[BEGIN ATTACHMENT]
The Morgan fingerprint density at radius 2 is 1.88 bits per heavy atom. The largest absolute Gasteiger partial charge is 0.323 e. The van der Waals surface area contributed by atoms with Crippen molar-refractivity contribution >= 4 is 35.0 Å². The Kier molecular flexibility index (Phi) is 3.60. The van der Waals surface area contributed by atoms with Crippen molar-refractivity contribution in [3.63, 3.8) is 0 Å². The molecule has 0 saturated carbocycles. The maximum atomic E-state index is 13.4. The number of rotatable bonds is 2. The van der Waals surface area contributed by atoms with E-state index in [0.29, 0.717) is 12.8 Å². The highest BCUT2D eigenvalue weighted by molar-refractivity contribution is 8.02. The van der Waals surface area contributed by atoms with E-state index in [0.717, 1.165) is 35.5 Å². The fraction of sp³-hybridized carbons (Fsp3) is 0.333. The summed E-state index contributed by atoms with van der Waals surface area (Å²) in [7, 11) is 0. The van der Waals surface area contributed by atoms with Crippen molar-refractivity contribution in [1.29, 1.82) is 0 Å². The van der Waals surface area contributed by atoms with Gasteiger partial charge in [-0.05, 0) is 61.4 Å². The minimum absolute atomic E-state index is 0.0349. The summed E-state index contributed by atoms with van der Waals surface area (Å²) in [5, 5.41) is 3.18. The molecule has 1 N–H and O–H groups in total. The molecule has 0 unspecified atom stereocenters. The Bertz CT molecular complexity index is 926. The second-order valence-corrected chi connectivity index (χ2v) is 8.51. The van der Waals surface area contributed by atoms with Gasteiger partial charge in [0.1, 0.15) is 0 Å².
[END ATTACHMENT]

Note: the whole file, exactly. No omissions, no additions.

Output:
The Morgan fingerprint density at radius 2 is 1.88 bits per heavy atom. The largest absolute Gasteiger partial charge is 0.323 e. The van der Waals surface area contributed by atoms with Crippen molar-refractivity contribution >= 4 is 35.0 Å². The Kier molecular flexibility index (Phi) is 3.60. The van der Waals surface area contributed by atoms with Crippen molar-refractivity contribution in [3.63, 3.8) is 0 Å². The molecule has 0 saturated carbocycles. The maximum atomic E-state index is 13.4. The number of rotatable bonds is 2. The van der Waals surface area contributed by atoms with E-state index in [0.29, 0.717) is 12.8 Å². The highest BCUT2D eigenvalue weighted by molar-refractivity contribution is 8.02. The van der Waals surface area contributed by atoms with E-state index in [0.717, 1.165) is 35.5 Å². The fraction of sp³-hybridized carbons (Fsp3) is 0.333. The summed E-state index contributed by atoms with van der Waals surface area (Å²) in [7, 11) is 0. The van der Waals surface area contributed by atoms with Crippen molar-refractivity contribution in [1.29, 1.82) is 0 Å². The van der Waals surface area contributed by atoms with Gasteiger partial charge in [-0.05, 0) is 61.4 Å². The minimum absolute atomic E-state index is 0.0349. The summed E-state index contributed by atoms with van der Waals surface area (Å²) in [5, 5.41) is 3.18. The molecule has 1 N–H and O–H groups in total. The molecule has 0 unspecified atom stereocenters. The Bertz CT molecular complexity index is 926. The second-order valence-corrected chi connectivity index (χ2v) is 8.51. The van der Waals surface area contributed by atoms with Gasteiger partial charge in [0.1, 0.15) is 0 Å².